On November 12, 1999, at 1738 hours Pacific standard time, an American General AG5B, N1195L, was substantially damaged by an encounter with in-flight turbulence while on downwind leg for landing at the Van Nuys, California, municipal airport. The airline transport pilot and two passengers were not injured. Visual meteorological conditions prevailed for the local area sightseeing flight, which was operated by D&S Aviation under the provisions of 14 CFR Part 135. The flight departed from Van Nuys about 1645, and no flight plan was filed.

The pilot reported that the flight was an evening scenic flight of the Los Angeles area. It was dark when the flight returned to land and entered on left downwind for landing on runway 16L (northbound). The downwind leg was flown east of the 405 (San Diego) freeway and west of Sepulveda Boulevard at 1800 feet msl, and approximately 115 knots IAS with flaps up. As they were abeam the control tower on downwind (midfield), there was an instantaneous jolt of sudden severe turbulence that ended before he could take any action. His left hand was on the flight controls and his right hand was on the throttle. The pilot said the flight control in his left hand felt "like the handle of a sledge hammer when you strike a steel pipe."

The passenger, who was not a pilot, reported that they took off about 1645 and flew for about an hour. As they were returning to land and were halfway down the airport on the right side to land (the passenger's description), they flew through one hard bump. It was "so fast, like an air pocket." It felt like they dropped 10 feet and stopped; then the turbulence was gone and the landing routine. He felt that the speed was normal, there was no shrieking or wind noise, and the pilot made no control input before or after the turbulence.

The pilot estimated the operating weight of the aircraft was 2,121 pounds. The certificated maneuvering speed (Va) is 113 knots IAS at 2,400 pounds.

One of the aileron mass balance weights was located on November 16, 1999, in the bedroom of an unoccupied apartment where it had penetrated the roof and ceiling. The apartment is located beneath the downwind leg flight path on the east side of the airport approximately midfield. According to a Van Nuys Flight Standards District Office inspector, the location was 50 yards north of Sherman Way (an east-west street which bisects the airport), and 150 yards west of Sepulveda Boulevard (a north-south street which is approximately under the downwind leg).

The Burbank-Glendale-Pasadena (Burbank) airport, at Burbank, California, is located 6 miles east of the Van Nuys airport, and the instrument landing system (ILS) final approach course to runway 8 passes over the midfield of Van Nuys airport at glide slope altitude of 2,752 feet (msl). Data obtained from the Van Nuys and Burbank airport noise abatement offices showed that a heavy Federal Express Airbus A-300-B4-600, Flight 2216, passed overhead the Van Nuys airport at 1735:54, at 2,675 feet, and passed over the Grumman's downwind flight path location east of the 405 freeway at 1736:33, at 2297 feet (msl). The same data shows an aircraft on a VFR transponder code flying northbound and crossing under the Airbus' flight path at 1738:56, at 1,800 feet msl. The intersection of the two flight paths is approximately the location where the aileron mass balance was later located.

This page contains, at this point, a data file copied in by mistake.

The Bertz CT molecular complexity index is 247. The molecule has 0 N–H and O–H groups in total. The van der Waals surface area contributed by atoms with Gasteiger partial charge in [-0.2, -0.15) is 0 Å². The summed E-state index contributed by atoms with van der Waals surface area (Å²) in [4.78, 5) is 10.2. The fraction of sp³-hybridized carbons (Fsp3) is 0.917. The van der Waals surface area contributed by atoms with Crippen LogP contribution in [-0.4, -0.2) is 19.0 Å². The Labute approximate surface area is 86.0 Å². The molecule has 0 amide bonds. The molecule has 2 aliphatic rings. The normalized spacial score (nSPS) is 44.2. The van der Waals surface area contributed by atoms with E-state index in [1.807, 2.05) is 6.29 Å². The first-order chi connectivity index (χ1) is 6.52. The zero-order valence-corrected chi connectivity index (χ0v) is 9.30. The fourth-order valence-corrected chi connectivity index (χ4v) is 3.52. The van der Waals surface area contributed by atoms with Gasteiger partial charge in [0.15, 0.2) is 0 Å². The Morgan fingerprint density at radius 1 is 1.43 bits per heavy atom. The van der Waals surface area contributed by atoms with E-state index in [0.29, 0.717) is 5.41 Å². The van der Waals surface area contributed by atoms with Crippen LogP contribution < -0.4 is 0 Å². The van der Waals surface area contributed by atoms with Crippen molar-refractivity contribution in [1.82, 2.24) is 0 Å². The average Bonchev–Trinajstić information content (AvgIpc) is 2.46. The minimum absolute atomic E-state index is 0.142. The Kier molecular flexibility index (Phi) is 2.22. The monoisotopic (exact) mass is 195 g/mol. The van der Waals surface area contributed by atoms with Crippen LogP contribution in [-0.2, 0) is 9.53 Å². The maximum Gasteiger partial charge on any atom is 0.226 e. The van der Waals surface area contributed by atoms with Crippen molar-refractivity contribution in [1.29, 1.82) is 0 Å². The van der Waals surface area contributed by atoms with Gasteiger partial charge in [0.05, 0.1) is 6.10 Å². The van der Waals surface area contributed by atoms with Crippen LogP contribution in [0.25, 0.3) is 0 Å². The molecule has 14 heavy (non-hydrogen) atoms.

A recording of Van Nuys Air Traffic Control Tower communications on the frequency used to control traffic on the east side of the airport revealed that the tower broadcast a wake turbulence cautionary advisory to all aircraft. The accident aircraft made initial contact with the tower approximately 30 seconds later. The wake turbulence advisory was not repeated.

The Safety Board investigator examined the aircraft on November 16, 1999. Each wing is assembled in three sections, which are spliced together. The tip section of the left wing, outboard of the second splice, was deformed upward about 5 degrees with respect to the inboard section of the wing. The upper wing skin exhibited compression buckling. In comparing the two damage areas, the buckling was substantial on the outboard wing section and modest on the upper wing skin inboard of the tip splice. The right wing exhibited modest compression buckling over its entire span but was not visibly deformed. There was no visible damage to the fuselage, empennage, or landing gear. The mass balance weights on both ailerons were absent. The steel tubes supporting the mass balances separated immediately forward of the weld attachment to the aileron torque tube in the vicinity of the heat affected region of the weld. Both failures exhibited a shear lip on the top portion and downward bending on the bottom portion. There was no damage to control stops or evidence of over-travel.

Use your browsers 'back' function to return to synopsis
Return to Query Page